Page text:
Sorry. It actually only took one (1) paragraph, and not two (2), as originally speculated. Now let’s get sensible here for a minute, and examine the advantages of letting the keys move.

If an English owner didn’t play the piano himself except for player rolls, the keys would never move, right? Of course. And pianos whose keys are never exercised tend to have stiff key action after years of inactivity for several reasons, including that the piano designer relied on the fact that key motion would keep the pins polished and clean. So, even though the owner himself never played by hand, the piano was ready to be played by hand as soon as a musician visited and noticed that he owned a piano.

The fact that we are not amused by keys falling as the piano plays simply indicates to me that such marketers were not musicians, nor had any empathy for one. As a child, I and tens of thousands of other children with the same musical bent watched the keys go down. Then we slowed down the music and watched more intently. And finally, we started picking out pieces on our own. After a number of years we learned to play the piano from the combination of sensual exercise both audibly and visually. Given only one sense, audible sounds, there was no way to learn to do it yourself. For instance, if you can give a child today a CD of a piano and he learns to play the piano by listening to the CD, then I am wrong, but I don’t think so, because there’s no way to see how it is done! Watching it happen isn’t simply “amusement.” It’s an education.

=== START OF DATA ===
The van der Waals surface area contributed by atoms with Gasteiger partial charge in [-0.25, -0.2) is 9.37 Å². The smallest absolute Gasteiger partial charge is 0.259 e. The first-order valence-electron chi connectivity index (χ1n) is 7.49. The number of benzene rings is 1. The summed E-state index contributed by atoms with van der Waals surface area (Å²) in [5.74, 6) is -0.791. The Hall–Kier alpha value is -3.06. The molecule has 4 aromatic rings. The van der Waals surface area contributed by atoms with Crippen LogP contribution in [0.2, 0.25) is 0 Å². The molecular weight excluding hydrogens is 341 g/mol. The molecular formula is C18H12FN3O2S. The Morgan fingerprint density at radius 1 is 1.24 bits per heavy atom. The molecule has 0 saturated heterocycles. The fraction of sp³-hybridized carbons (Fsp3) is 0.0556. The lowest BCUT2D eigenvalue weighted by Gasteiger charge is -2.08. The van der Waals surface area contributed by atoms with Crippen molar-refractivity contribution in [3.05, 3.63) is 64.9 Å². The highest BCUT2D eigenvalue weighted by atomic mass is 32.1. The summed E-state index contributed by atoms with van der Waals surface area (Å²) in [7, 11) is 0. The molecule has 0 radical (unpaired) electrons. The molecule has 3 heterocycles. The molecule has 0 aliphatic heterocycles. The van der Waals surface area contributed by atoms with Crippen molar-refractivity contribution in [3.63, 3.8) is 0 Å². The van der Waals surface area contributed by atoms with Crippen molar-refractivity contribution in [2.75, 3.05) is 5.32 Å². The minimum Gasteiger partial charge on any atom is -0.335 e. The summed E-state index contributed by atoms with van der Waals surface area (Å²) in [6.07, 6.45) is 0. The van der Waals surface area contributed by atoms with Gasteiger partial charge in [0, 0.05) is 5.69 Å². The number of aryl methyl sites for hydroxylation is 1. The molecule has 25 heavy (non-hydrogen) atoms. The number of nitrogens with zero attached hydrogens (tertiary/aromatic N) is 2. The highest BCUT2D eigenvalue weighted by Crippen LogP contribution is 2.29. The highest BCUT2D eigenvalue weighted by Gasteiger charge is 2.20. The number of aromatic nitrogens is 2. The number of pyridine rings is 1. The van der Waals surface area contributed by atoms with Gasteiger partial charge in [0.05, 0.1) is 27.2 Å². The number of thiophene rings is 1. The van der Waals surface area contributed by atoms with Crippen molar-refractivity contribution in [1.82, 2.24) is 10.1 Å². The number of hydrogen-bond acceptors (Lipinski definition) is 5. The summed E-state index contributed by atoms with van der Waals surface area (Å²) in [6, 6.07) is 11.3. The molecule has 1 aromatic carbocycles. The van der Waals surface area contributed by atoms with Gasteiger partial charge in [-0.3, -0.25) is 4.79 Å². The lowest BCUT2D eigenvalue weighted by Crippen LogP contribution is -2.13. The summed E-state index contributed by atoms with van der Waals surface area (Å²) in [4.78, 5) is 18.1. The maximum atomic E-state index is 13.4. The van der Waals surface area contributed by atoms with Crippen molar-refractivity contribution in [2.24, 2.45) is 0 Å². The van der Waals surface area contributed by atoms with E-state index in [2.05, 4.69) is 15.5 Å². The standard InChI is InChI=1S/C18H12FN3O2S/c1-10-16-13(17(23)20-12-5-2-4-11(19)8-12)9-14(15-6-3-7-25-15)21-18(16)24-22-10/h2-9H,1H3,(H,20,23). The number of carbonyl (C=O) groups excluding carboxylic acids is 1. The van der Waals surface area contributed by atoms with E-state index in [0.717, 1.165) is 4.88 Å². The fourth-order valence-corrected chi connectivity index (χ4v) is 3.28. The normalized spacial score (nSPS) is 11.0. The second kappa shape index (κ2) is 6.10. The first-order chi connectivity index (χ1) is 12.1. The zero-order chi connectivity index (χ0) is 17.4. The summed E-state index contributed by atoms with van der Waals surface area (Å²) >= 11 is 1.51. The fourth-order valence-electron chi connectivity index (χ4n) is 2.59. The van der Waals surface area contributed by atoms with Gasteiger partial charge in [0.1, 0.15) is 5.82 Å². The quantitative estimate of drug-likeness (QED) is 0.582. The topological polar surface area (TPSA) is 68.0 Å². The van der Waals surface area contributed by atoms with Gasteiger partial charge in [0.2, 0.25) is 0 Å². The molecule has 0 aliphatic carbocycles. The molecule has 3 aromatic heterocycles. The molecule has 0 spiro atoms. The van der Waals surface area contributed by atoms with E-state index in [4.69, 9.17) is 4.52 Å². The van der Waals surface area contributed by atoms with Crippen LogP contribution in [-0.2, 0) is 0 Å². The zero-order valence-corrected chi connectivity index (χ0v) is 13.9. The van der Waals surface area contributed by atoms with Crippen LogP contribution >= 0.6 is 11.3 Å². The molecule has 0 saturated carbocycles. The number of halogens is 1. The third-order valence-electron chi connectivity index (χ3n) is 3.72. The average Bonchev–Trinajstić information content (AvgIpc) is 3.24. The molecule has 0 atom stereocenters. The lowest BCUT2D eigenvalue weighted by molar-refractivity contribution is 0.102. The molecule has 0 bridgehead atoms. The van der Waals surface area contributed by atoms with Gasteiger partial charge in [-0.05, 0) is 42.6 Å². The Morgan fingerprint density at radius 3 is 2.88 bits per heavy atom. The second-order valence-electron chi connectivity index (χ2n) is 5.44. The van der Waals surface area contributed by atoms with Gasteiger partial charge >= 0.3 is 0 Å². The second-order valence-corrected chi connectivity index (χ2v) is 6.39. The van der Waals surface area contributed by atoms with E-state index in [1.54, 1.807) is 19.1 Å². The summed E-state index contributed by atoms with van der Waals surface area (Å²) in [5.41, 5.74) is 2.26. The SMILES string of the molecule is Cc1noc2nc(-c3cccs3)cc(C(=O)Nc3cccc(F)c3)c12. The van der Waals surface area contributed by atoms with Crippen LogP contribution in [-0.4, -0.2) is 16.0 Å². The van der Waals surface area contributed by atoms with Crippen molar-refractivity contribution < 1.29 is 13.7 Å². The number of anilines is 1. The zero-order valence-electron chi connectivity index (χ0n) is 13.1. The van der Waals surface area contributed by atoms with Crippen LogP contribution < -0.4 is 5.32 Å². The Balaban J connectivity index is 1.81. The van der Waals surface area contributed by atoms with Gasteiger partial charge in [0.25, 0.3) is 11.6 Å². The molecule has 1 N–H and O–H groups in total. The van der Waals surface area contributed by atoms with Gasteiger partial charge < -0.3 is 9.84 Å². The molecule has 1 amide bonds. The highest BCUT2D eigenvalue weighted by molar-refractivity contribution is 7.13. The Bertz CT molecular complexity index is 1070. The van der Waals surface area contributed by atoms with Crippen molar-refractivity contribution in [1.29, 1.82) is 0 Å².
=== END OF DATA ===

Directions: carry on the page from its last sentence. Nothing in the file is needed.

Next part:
Another advantage of key motion is the very thing that turned these stuffy old boys off the idea to begin with. It “amused” children. Why, shame, shame! How dare we “amuse” children! And yet, guess who it is that are buying the next generation of player piano? And why? Because they remember the players whose keys played and filled the house with music. (How utterly disgusting, vulgar, sensual, and coarse!)

Enough of this. What we need to know, today, is that these soulless half-a-player imitations can easily be fixed right, to (dare we say?) “Amuse” the next generation! I know, I know. “Not Original.” So my suggestion is this: Put one of those “originals” in a museum somewhere, so we don’t forget how inane the original idea was, and then correct the rest of them to amuse children! With player pianos, it is not the “originality” that’s as valuable as the educational value, the feeling of live music being performed as you watch the keys drop, and a child’s amusement. It’s called “intrinsic” value, and that is ten-thousand times more important than what you can sell it for.

Oh– regarding “fixing” the problem, there is only one “right way” of doing it. You re-balance the keys to drop. When you tie the key to the sticker or whippen, you slow the action down, for all the same principles given above. Now is not the time to compromise, but to correct the problem by undoing the mistake.

By the way, if you still don’t like to see the keys going down, in almost all American uprights, there was a lever under the keybed which locked the keys from moving. Use that, and be satisfied. Oh, by the way– does your player now perform even faster because the keys aren’t moving? No? Hmm. I wonder why? Why not research that out? Now, the rest of us– lets have some fun.

Craig Brougher

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This page was last revised on March 14, 2019